This post is taken from an article by Robin L. Rose, MBA VP, Healthcare Resource Group, HealthStream, where she looks ahead at the coming year, with an eye to big picture trends that could have a significant impact on how we provide and experience care.
There Is Also a Physician Shortage
Jeff Lagasse, Associate Editor of Healthcare Finance, sums up the issue of the physician shortage as follows, “The looming physician shortage represents a dire situation for the state of healthcare in the U.S., as many experts predict that demand for health services will soon exceed the industry’s capacity to provide care. The underlying reasons are a complex stew of aging baby boomers, physician burnout, and the widespread closure of rural hospitals, not to mention the declining number of medical residency slots available to new graduates” (Lagasse, 2018).
A new study by the Association of American Medical Colleges (released in 2018) showed statistics that were more ominous than those predicted a year earlier (Gooch, 2018):
Unlike what we have seen with the nursing shortage, the dearth of physicians appears to be more widespread throughout the U.S., with only a handful of states predicted to have a surplus in coming years (DHHS, 2016).
Projected differences between each state’s 2025 supply and its 2025 demand range from a shortage of 3,060 FTE primary care physicians in Florida to a surplus of 890 FTE physicians in Massachusetts. Thirty-seven states are projected to have a shortage of primary care physicians in 2025, with 12 of these states having a deficit of 1,000 or more FTEs (DHHS, 2016).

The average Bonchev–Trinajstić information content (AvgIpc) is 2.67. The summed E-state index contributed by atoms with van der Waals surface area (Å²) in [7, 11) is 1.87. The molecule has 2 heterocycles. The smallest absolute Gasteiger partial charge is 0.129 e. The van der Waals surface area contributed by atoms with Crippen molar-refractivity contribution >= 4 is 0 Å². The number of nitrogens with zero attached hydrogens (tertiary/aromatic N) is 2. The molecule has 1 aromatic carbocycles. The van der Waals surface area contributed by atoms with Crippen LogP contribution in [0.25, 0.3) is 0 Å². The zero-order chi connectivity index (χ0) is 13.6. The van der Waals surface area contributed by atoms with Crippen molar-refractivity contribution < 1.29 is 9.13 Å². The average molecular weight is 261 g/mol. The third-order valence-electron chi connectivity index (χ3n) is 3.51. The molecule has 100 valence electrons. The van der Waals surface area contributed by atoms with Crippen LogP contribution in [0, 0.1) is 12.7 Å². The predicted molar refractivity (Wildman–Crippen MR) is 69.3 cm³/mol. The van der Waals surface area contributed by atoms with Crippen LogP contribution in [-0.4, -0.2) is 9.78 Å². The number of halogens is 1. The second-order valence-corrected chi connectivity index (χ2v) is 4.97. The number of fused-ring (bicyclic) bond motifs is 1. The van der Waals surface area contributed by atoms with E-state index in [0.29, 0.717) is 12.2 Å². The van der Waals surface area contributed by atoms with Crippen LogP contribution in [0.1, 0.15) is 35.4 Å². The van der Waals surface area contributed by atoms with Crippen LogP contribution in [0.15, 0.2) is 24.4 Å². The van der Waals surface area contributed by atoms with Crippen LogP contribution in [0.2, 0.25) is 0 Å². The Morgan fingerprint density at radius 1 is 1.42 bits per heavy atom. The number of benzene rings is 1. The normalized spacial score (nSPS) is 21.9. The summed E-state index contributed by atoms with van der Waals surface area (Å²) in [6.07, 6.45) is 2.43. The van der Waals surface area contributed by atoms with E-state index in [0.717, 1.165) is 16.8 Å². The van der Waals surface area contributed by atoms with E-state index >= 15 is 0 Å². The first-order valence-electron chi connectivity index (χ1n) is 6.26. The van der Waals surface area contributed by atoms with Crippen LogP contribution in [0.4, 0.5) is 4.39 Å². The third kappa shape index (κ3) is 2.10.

One recent outcome of the physician shortage is state-to-state competition to entice physicians to stay put after they have finished their training. Medical schools, hospitals, and state legislators are forgiving student loan debt, establishing mentorships, and doing whatever it takes to keep physicians newly finished with their residency in their states. On the high end, California—a state with many open positions—keeps about 70% of residents and fellows trained in-state. Smaller states like New Hampshire, where jobs are more difficult to find, retain 28% of doctors after training (The DO Staff, 2018).
Additional Healthcare Trends to Watch
Other trends identified in this article include:
DHHS, “State-Level Projections of Supply and Demand for Primary Care Practitioners: 2013-2025,” U.S. Department of Health and Human Services (DHHS), Health Resources and Services Administration, National Center for Health Workforce Analysis. 2016, https://bhw.hrsa.gov/sites/default/files/bhw/health-workforce-analysis/research/projections/primary-care-state-projections2013-2025.pdf
DO Staff, “Physician shortages have states offering perks to new doctors. Is it working?” American Osteopathic Association, Jan. 16, 2018, https://thedo.osteopathic.org/2018/01/physician-shortages-states-offering-perks-new-doctors-working/
Gooch, Kelly, “Why America’s physician shortage could top 120k by 2030: 5 things to know,” Becker’s Hospital Review, April 11, 2018, https://www.beckershospitalreview.com/hospital-physician-relationships/why-america-s-physician-shortage-could-top-120k-by-2030-5-things-to-know.html
Lagasse, Jeff, ‘Physician shortages mean doctors have to learn to use new technologies,” Healthcare Finance, June 21, 2018, https://www.healthcarefinancenews.com/news/physician-shortages-mean-doctors-have-learn-use-new-technologies
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